KNOXVILLE, Tenn. — After the fall of 2013, the cost of tuition at the University of Tennessee has increased nearly $1,000 for in-state and out-of-state undergraduate students.
Students attending four-year universities across the state of Tennessee pay twice as much in tuition as they did nearly a decade ago, according to the Memphis Daily News. However, percentage increases in tuition used to be in the 6 to 7 percent range, but have since dropped down to 2 or 3 percent.
For the second consecutive year, UT’s tuition increase will be the lowest it has been in over three decades at 2.2 percent, according to UT system news. The last time a tuition increase was less than 3 percent for undergraduate students for two consecutive years was 1978-1979.
At the Board of Trustees meeting in June 2016, UT system president, Joe DiPietro, said the increased financial support from the state over the past few years has helped in “holding down tuition increases.”
“At the same time, it’s also true that we, as an institution, have taken very seriously the need to do all we can to cut out costs and maximize our resources. The good work in this area has made a great impact,” DiPietro said.
Sophomore and out-of-state student, Allyse Sryczynski, said she knows people from her home state of California that cannot go to community college because they cannot afford it.
“I think college anywhere in general is expensive, especially here at UT,” Sryczynski said.
Cassandra McAllister, an in-state student at UT, said she does not think there are enough scholarships for out-of-state students.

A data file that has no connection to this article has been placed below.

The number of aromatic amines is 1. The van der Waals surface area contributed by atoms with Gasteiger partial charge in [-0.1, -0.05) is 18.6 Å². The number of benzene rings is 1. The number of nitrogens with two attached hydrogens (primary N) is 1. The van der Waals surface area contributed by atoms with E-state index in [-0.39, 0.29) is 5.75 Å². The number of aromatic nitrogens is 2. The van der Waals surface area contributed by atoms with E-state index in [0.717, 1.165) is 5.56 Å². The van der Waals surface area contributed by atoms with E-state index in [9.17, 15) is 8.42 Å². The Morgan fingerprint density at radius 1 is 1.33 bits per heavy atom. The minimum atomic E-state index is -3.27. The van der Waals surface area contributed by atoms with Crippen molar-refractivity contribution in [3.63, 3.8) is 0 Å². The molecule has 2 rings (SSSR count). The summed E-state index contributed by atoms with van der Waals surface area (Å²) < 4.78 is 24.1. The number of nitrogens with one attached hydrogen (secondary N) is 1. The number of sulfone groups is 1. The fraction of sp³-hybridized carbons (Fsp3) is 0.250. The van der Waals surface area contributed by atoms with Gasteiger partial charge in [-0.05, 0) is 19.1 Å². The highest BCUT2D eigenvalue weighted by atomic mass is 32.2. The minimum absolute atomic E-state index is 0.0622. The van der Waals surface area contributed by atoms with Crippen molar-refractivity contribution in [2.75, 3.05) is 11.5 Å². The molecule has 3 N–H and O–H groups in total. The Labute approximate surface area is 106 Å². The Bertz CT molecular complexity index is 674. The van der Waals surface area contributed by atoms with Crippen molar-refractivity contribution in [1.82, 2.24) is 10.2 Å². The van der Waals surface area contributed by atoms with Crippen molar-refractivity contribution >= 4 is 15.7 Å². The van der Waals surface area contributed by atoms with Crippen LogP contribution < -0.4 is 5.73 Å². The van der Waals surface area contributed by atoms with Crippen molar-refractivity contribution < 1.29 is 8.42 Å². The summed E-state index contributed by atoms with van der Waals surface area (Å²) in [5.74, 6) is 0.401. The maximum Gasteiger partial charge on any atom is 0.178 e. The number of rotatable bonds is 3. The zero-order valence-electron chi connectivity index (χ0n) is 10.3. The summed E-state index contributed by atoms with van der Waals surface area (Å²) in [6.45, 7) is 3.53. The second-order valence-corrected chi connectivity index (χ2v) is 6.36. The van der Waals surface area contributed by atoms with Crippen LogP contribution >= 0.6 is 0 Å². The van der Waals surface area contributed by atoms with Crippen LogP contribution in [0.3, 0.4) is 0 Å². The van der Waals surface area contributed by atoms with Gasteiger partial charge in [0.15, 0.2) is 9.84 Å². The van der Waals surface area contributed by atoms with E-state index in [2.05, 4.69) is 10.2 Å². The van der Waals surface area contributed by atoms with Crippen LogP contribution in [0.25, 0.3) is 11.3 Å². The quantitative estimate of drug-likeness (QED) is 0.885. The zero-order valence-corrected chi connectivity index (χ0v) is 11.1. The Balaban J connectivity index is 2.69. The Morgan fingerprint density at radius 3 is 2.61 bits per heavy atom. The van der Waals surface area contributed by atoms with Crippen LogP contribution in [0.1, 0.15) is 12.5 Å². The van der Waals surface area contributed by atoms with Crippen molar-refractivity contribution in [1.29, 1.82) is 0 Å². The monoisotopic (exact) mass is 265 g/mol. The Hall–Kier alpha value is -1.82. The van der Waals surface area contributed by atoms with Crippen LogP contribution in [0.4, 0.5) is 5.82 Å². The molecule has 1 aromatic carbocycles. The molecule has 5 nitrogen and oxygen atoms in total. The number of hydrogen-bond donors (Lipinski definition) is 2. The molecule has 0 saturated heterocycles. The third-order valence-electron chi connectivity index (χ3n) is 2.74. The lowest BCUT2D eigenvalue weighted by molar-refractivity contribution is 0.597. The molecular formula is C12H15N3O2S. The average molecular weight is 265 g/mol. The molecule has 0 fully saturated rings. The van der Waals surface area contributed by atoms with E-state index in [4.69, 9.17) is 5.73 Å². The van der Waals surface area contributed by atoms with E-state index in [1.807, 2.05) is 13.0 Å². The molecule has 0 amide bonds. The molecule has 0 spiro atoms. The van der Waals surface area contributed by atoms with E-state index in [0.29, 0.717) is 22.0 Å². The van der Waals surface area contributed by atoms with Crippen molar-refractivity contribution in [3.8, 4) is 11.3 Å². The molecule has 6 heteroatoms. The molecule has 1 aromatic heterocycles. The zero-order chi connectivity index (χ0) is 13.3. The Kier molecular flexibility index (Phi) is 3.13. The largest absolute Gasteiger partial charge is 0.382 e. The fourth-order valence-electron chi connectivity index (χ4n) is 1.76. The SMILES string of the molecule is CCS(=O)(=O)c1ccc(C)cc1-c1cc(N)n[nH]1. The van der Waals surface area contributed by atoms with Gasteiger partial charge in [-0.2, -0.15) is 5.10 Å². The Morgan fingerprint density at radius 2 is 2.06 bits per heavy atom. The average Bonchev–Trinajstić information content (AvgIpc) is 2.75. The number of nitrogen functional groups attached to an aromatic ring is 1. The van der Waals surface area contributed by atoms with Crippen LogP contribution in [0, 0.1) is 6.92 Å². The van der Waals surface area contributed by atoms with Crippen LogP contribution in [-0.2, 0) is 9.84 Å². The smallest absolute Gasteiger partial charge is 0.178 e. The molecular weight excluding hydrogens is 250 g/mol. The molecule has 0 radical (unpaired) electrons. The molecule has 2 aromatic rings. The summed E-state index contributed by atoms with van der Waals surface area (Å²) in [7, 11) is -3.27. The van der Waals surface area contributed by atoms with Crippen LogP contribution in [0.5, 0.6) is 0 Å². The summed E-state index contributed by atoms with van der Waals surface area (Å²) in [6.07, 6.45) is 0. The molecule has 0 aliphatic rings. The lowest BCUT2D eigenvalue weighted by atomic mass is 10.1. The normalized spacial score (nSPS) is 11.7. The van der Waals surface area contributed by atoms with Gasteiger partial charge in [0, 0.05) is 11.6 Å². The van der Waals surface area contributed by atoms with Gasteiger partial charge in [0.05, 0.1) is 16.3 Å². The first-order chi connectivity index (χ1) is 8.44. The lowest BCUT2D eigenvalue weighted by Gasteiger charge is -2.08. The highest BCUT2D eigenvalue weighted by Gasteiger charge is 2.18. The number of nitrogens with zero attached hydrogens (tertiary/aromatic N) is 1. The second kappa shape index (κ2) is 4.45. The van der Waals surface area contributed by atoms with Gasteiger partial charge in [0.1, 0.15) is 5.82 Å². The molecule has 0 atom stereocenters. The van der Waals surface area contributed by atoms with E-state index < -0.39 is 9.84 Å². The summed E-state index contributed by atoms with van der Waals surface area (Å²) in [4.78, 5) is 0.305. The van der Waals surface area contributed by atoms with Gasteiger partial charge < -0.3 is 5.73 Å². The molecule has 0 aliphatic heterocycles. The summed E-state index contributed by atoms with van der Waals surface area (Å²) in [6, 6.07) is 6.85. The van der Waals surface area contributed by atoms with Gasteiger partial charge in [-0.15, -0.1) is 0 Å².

“I have a lot of friends that are out-of-state and it’s like crazy amounts, especially compared to what I’m paying for in-state,” McAllister said.
For many students, the Academic Common Market is helpful for tuition costs in the case that the state they reside in does not offer the degree they plan to pursue. This program allows students to attend a school in one of the 15 participating states for the in-state tuition rates through accordance with the states and universities, according to the Southern Regional Education Board.
Andrew Volkovitskiy, a UT student participating in the Academic Common Market program, said tuition did not play a major role in choosing which school he would attend because of the degree he planned to pursue.
“I chose [my school] based off my major because I’m from Kentucky and we don’t have a Nuclear Engineering program there. So, Tennessee was the closest and they had the Common Market,” Volkovitskiy said. “They give me in-state [tuition], so I’m like ‘yeah, I’ll take it.’”
Two years ago, Gov. Bill Haslam signed the Tennessee Promise program into law, which allows graduating high school seniors to attend a community or technical college tuition-free. The program is not funded through tax dollars, but instead through excess lottery funds, according to Haslam’s website.
“Through the Tennessee Promise, we are fighting the rising cost of higher education, and we are raising our expectations as a state,” Haslam said at the ceremonial bill signing.
“I think the Tennessee Promise is probably a good place to start,” McAllister said. “Maybe [we could] extend some kind of program like that to four year colleges, maybe do something with the first two years.”
In regards to what legislators should do to make college more affordable, Sryczynski said it needs to start in senior level economics classes in high school to educate people on where to find the money for loans and scholarships.
For more information on tuition costs, visit UT’s One Stop website.
Featured image by Ryan McGill
Edited by McKenzie Manning